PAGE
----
September 2021 reading wrap-up

The arrival of October brings another month of reading to an end. September was a pretty busy month, but I was determined to squeeze in plenty of reading time. After all, I am still working on my enormous TBR. In two years, I have managed to shrink it quite a bit. Reading is one of my favorite things to do, it’s an escape, a way to be entertained, and allows me to learn something new. As with every month, I love to share what I read and how I felt about those books. Perhaps seeing what I have been reading will inspire you to pick up a new book. Without further ado, here is my September 2021 reading wrap-up.

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September 2021 reading wrap-up

I Want To Eat Your Pancreas by Yoru Sumino

As strange as the title of this book is, it’s a beautifully written story about friendship, love, and loss. The story revolves around a boy and his classmate, who happens to be dying of pancreatic disease – to make things a bit more interesting, he is the only one outside of her family that knows this. We follow their time together from awkward beginning to friendship and realizations about feelings for each other. There was one surprising turn of events, though I can’t go into detail about it because of spoilers, but lets just say it was not what I expected to happen and yet it worked well, especially with how everything ended.

The only frustrating part of this book is the main character’s name, who also happens to be the narrator, isn’t revealed until the very end. To get around this, the author kept using different terms to fill in for his name [???]-kun or [Boy I’m Getting Along With]-kun. In a way, that was actually the perfect way to do it. Yet all throughout the book, I kept wanting to know his name. Once the mystery was revealed I was happy.

Steering The Craft by Ursula K. Le Guin

This is not a book for new writers. In fact, the author says so right at the beginning. However, as a resource for writers who have a well-developed writing routine and structure, then this book will prove incredibly helpful. Le Guin does a fantastic job of showing what to do and not to do, what writing rules don’t always apply to writers, and breaks down ways to improve your craft through exercises. This book was very helpful and I know I will continue to refer to it as I work through continuing to improving my writing. If you are a writer with good experience who is looking to get that extra step ahead, then this is the book you need.

The Oracle’s Queen by Lynn Flewelling

The final book in The Tamir Triad. Going into this one, I wasn’t expecting much. While I did like the first 2 books, I didn’t love them and figured this book would follow suit in its mediocrity. For the most part, I was proven wrong. The pace of this book was much better, going from event to event quickly, especially in the first half of the book. The characters finally felt like they had found their true selves and were actually a pleasure to read. Things did falter in the second half a bit, as the action came to a grinding halt and the story felt stunted. While it did pick up again after that, the end felt rushed, almost as if the author had realized she was running out of pages to get the plot completed. Overall though, it was a good ending to the story.

Sword Art Online Vol. 14: Alicization Uniting by Reki Kawahara

I knew this would be a pretty big arc of the overall story. Events have been building up to the climax (which matches up to the final episode of season 3 of the anime). It’s hard to go into too much detail without spoiling the story for those who haven’t already read the books or watched the anime. The one advantage of reading the light novels over the anime is we get to see more of the character’s thoughts and feelings along the way. I really look forward to continuing to read this series and catch those little differences between the books and the anime.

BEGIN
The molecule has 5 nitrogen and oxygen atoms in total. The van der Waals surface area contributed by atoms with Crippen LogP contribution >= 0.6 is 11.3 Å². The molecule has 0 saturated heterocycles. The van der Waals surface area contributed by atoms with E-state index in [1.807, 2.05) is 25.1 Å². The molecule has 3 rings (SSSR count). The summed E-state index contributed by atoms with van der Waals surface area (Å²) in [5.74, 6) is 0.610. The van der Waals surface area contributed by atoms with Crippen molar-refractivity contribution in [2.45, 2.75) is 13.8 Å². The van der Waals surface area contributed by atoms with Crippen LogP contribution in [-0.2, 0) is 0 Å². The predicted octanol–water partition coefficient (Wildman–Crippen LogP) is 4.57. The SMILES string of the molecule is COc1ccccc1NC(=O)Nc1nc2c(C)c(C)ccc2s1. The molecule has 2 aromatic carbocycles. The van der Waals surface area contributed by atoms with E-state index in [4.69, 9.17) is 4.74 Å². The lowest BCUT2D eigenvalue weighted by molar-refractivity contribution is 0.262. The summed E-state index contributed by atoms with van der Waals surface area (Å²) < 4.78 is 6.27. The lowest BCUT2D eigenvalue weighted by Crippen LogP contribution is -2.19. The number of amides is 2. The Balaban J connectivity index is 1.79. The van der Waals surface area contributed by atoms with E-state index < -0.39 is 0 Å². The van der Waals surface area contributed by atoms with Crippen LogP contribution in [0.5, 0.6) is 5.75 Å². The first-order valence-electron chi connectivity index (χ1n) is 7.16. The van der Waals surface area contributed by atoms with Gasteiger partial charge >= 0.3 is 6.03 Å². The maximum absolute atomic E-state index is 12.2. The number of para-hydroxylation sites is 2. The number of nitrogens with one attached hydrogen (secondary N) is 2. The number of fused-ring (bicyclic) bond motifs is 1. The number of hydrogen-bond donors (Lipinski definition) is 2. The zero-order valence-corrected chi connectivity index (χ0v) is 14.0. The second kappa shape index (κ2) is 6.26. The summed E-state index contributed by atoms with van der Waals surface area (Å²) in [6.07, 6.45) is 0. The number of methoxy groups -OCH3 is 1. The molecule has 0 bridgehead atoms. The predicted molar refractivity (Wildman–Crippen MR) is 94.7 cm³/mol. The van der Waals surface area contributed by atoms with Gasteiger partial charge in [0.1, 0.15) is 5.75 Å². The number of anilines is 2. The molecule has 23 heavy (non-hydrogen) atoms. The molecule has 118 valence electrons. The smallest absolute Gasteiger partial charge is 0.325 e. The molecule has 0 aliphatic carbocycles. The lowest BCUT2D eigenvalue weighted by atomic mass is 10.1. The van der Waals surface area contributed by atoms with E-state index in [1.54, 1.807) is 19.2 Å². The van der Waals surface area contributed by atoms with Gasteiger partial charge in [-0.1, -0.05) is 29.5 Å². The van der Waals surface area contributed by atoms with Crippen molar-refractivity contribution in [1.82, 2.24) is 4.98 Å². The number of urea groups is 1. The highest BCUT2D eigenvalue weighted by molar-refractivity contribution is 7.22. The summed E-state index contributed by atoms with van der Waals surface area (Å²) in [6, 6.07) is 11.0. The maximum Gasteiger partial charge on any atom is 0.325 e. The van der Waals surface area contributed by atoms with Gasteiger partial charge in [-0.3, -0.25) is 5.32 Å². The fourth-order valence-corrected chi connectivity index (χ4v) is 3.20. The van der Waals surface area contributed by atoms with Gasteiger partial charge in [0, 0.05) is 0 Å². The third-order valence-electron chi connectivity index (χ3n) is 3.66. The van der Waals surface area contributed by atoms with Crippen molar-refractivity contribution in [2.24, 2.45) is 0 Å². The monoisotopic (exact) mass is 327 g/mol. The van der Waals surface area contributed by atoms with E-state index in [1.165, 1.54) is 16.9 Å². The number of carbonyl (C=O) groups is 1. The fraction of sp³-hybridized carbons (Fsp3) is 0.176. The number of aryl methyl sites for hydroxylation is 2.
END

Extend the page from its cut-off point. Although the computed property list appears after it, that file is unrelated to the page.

Star Wars The Old Republic: Darth Bane: Path of Destruction by Drew Karpyshyn

A book focusing on Sith, what’s not to like. Well, actually there were some things I didn’t enjoy. The pace of this book felt slow, really slow at times. Much like the pace, the progression of the story itself was quite slow. I didn’t feel any connection to the story or characters. Not the best book in the Star Wars series but not the worst either. This is the first book in the Darth Bane trilogy, so I hope that the story gets better.

Rin-ne Vol. 1-40 by Rumiko Takahashi

Having read and enjoyed some of Takahashi’s other series, I was looking forward to exploring another one of her stories. This has that usually look and feel of Takahashi’s work that I love so much. I love the contrast of the two worlds, the living world and the spirit world, and how the story bounces between them. The contrast and similarities between the Shinigami and Damashigami. The romance aspect of the story is very light throughout. Overall, I really enjoyed this series but will say it wasn’t quite as good as Inuyasha but it’s also hard to compare the two series.

How Not To Write A Novel by Howard Mittelmark & Sandra Newman

I’m still not sure what the authors were trying to accomplish with this book. Essentially, the book shared paragraphs that needed improvement and then poorly explained what was wrong with those paragraphs. Honestly, I found the book to be more confusing than helpful. If I had have been thinking, I would have not finished this book, but I kept hoping it would prove useful.

September 2021 reading wrap-up stats

  • Books read: 46
  • Books purchased: 5
  • Books purged: 4
  • Books DNF’d: 2

I hope you enjoyed my September 2021 reading wrap-up. What books did you read in September?


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